Apr 14, 2020

U.S. Department of Labor Announces OSHA Interim Enforcement Response Plan to Protect Workers during the Coronavirus Pandemic

OSHA – The U.S. Department of Labor's Occupational Safety and Health Administration (OSHA) today announced an interim enforcement response plan for the coronavirus pandemic. The response plan provides instructions and guidance to OSHA Area Offices and compliance safety and health officers (CSHOs) for handling coronavirus-related complaints, referrals, and severe illness reports.

During the coronavirus outbreak, OSHA Area Offices will utilize their inspection resources to fulfill mission essential functions and protect workers exposed to the disease. The response plan contains interim procedures that allow flexibility and discretion for field offices to maximize OSHA's impact in securing safe workplaces in this evolving environment.

"OSHA is committed to protecting the health and safety of America's workers during this challenging time in our nation's history," Principal Deputy Assistant Secretary Loren Sweatt said. "Today's guidance outlines commonsense procedures for investigating complaints related to the coronavirus, while also ensuring the safety of workers, employers, and inspectors."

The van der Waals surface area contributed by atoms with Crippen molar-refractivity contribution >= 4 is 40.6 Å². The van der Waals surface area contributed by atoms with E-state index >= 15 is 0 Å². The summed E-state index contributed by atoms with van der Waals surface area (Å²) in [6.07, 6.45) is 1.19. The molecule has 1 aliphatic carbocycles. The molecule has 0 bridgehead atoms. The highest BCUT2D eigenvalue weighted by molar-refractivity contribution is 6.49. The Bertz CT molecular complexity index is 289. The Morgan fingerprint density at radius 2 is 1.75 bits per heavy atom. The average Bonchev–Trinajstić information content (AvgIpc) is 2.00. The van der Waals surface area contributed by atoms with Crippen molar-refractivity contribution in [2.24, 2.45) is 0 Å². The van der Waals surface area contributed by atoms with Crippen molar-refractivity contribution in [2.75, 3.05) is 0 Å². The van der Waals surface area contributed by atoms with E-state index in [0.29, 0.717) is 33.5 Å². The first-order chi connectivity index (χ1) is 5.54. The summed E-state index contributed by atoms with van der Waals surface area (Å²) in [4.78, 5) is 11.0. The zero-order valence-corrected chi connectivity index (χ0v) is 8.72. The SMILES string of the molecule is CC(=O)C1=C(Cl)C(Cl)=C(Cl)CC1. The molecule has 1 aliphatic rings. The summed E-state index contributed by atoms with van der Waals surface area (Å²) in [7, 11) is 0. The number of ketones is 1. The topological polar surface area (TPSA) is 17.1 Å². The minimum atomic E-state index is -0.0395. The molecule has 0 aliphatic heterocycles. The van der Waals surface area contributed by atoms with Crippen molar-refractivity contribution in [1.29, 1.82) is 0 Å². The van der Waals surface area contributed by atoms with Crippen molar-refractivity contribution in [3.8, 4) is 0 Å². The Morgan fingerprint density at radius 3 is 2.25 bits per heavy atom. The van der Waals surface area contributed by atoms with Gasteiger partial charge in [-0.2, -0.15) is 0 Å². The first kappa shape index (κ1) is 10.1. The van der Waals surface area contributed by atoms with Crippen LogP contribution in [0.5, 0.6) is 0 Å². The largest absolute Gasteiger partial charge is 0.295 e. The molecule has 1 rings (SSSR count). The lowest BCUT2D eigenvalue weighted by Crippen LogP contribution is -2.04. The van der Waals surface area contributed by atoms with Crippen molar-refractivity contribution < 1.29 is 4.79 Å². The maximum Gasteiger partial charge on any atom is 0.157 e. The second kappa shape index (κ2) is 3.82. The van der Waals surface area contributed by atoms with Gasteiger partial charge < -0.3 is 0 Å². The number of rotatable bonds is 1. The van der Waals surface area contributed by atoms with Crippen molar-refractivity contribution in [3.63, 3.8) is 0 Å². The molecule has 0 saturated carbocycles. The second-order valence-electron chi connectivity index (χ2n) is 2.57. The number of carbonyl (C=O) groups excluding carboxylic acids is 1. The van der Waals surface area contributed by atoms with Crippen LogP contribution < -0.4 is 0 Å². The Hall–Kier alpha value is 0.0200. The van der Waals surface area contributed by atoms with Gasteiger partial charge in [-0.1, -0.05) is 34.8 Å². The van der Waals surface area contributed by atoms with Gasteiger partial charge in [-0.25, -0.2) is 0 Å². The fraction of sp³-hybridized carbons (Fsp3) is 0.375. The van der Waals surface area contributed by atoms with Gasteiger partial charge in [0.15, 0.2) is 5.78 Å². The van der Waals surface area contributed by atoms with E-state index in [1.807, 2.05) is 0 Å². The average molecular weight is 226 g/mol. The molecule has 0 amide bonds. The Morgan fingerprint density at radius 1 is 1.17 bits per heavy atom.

The response plan outlines procedures for addressing reports of workplace hazards related to the coronavirus. Fatalities and imminent danger exposures related to the coronavirus will be prioritized for on-site inspections. The response plan contains procedures and sample documentation for CSHOs to use during coronavirus-related inspections. Workers requesting inspections, complaining of coronavirus exposure, or reporting illnesses may be protected under one or more whistleblower statutes and will be informed of their protections from retaliation.

This memorandum will take effect immediately and remain in effect until further notice. It is intended to be time-limited to the current public health crisis. Check OSHA's webpage at http://www.osha.gov/coronavirus frequently for updates.

Apr 9, 2020

Free CDC webinar on Elastomeric Respirators for U.S. Healthcare Delivery

Here is a link to details about reusable elastomeric respirator use in healthcare. This includes findings and recommendations from a compilation of ongoing studies.